Elise Dyers is working at the front line of the fight against one of the worst pandemics in human history – she works at an old-age home in Goodwood.
Many residents at Protea Home for the elderly have been through tough times in their lives. And now, shut in their rooms for most of the day, they are unable to be with family or fellow residents.
Ms Dyers has worked at Protea for almost 11 years. She started as a carer and is now an assistant occupational therapist.
Like other health-care workers caught up in the fight, Ms Dyers is well aware of the risks. She fears getting infected and passing the virus on to her daughter and granddaughter who live with her.
Standing under a tree across the road from the home, wearing protective apron and mask, Ms Dyers says every corridor has sanitiser. As she talks, a laundry worker and a maintenance man walk in front of the building, all wearing protective gear. No-one is allowed in or out of the home with the exception of doctors.
Ms Dyers has a lot of praise for management. Pointing to a table at the entrance, she says anyone leaving or entering is sanitised, including their shoes. She leaves spare uniforms at work and changes when she arrives and leaves. When family members leave treats at the entrance, security sanitise them before handing over.
Ms Dyers says management provide transport if there are taxi problems. She lives in Eersterivier and takes four taxis a day. She says they are full even though a minibus licensed to carry ten passengers may only carry seven, and no-one wears masks (everyone must wear a mask as part of level 4 lockdown). “When someone coughs or sneezes we cannot see who has it. You can have it for two weeks and not know you have it,” she says.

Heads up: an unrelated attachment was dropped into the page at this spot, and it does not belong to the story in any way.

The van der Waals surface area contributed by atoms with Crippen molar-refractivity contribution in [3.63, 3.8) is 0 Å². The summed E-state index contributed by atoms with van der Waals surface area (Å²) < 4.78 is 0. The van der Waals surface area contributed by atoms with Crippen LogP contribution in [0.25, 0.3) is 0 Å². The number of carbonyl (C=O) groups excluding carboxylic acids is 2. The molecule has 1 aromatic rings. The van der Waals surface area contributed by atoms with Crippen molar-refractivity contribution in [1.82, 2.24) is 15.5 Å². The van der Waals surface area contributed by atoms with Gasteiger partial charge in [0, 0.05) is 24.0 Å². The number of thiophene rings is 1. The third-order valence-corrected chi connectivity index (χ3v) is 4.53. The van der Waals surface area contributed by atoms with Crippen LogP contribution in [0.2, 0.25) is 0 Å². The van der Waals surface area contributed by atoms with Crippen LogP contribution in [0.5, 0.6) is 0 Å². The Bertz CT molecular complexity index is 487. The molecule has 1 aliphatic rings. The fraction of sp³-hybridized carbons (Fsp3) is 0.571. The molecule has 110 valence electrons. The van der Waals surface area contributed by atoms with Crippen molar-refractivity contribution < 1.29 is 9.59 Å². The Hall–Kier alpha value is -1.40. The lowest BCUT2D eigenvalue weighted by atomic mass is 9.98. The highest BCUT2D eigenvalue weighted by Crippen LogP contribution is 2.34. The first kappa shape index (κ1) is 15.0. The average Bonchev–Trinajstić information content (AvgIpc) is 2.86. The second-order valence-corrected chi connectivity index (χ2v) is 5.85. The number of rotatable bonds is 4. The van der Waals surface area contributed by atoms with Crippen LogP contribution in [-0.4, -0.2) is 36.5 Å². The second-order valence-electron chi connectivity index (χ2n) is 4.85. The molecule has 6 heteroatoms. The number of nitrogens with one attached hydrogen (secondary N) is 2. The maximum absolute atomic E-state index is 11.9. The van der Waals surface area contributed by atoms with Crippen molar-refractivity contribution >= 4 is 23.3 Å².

When she arrives home she removes her clothes, puts them in the washing machine and has a shower.
Protea Home is not full and management let staff sleep over if there are travel problems. All their bedding, laundry and meals are provided. This applies to all staff. “We are all here to see that the elderly are looked after,” Ms Dyers says.
But residents miss their families and can’t wait for lockdown to be over, she adds. They also miss playing cards, thumbing through magazines, colouring in and soft ball games, among others.
A highlight of Ms Dyers’s day is reading the newspapers to residents in the sun room. “The newspapers keep us up to date with what’s happening with coronavirus, she says.
“It’s a scary time for all. They want to be well so their families can visit and take them on outings,” Ms Dyers says, adding that she’s grateful to still have a job.“We take risks to come here,” she says. “I have a grateful heart. God is good.”